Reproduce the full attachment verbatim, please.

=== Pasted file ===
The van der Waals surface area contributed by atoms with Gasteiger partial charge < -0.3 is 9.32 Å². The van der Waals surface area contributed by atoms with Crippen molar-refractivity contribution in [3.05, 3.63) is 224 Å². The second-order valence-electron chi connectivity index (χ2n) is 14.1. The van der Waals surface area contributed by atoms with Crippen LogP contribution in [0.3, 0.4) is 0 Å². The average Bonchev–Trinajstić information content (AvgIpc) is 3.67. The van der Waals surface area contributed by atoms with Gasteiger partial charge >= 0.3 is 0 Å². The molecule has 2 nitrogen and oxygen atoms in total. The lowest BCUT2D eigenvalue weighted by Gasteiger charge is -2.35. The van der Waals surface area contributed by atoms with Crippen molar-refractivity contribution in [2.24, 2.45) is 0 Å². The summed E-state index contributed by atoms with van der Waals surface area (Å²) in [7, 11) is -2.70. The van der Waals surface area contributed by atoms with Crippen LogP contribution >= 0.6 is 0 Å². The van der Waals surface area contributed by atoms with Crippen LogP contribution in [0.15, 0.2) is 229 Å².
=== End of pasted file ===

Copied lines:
The van der Waals surface area contributed by atoms with Gasteiger partial charge < -0.3 is 9.32 Å². The van der Waals surface area contributed by atoms with Crippen molar-refractivity contribution in [3.05, 3.63) is 224 Å². The second-order valence-electron chi connectivity index (χ2n) is 14.1. The van der Waals surface area contributed by atoms with Crippen LogP contribution in [0.3, 0.4) is 0 Å². The average Bonchev–Trinajstić information content (AvgIpc) is 3.67. The van der Waals surface area contributed by atoms with Gasteiger partial charge >= 0.3 is 0 Å². The molecule has 2 nitrogen and oxygen atoms in total. The lowest BCUT2D eigenvalue weighted by Gasteiger charge is -2.35. The van der Waals surface area contributed by atoms with Crippen molar-refractivity contribution in [2.24, 2.45) is 0 Å². The summed E-state index contributed by atoms with van der Waals surface area (Å²) in [7, 11) is -2.70. The van der Waals surface area contributed by atoms with Crippen LogP contribution >= 0.6 is 0 Å². The van der Waals surface area contributed by atoms with Crippen LogP contribution in [0.15, 0.2) is 229 Å².